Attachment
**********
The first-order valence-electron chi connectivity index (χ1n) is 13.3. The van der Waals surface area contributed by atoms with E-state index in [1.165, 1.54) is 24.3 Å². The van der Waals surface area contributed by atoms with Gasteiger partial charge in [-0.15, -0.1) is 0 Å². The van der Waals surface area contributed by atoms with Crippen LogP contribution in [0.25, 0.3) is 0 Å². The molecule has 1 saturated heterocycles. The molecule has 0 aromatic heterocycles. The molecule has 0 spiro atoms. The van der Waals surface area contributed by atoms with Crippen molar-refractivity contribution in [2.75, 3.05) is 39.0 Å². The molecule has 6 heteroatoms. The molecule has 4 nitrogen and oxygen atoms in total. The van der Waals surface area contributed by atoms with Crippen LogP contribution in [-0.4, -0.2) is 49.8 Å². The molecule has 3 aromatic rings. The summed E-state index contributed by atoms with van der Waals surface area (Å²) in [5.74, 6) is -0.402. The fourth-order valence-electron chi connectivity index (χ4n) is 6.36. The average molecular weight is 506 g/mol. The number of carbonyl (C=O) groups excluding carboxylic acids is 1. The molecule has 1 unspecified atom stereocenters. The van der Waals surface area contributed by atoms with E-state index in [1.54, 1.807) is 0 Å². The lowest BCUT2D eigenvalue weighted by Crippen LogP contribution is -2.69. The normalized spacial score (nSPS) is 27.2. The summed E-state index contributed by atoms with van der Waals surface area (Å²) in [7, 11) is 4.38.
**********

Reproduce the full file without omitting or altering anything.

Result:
The first-order valence-electron chi connectivity index (χ1n) is 13.3. The van der Waals surface area contributed by atoms with E-state index in [1.165, 1.54) is 24.3 Å². The van der Waals surface area contributed by atoms with Gasteiger partial charge in [-0.15, -0.1) is 0 Å². The van der Waals surface area contributed by atoms with Crippen LogP contribution in [0.25, 0.3) is 0 Å². The molecule has 1 saturated heterocycles. The molecule has 0 aromatic heterocycles. The molecule has 0 spiro atoms. The van der Waals surface area contributed by atoms with Crippen molar-refractivity contribution in [2.75, 3.05) is 39.0 Å². The molecule has 6 heteroatoms. The molecule has 4 nitrogen and oxygen atoms in total. The van der Waals surface area contributed by atoms with Crippen LogP contribution in [-0.4, -0.2) is 49.8 Å². The molecule has 3 aromatic rings. The summed E-state index contributed by atoms with van der Waals surface area (Å²) in [5.74, 6) is -0.402. The fourth-order valence-electron chi connectivity index (χ4n) is 6.36. The average molecular weight is 506 g/mol. The number of carbonyl (C=O) groups excluding carboxylic acids is 1. The molecule has 1 unspecified atom stereocenters. The van der Waals surface area contributed by atoms with E-state index in [1.54, 1.807) is 0 Å². The lowest BCUT2D eigenvalue weighted by Crippen LogP contribution is -2.69. The normalized spacial score (nSPS) is 27.2. The summed E-state index contributed by atoms with van der Waals surface area (Å²) in [7, 11) is 4.38.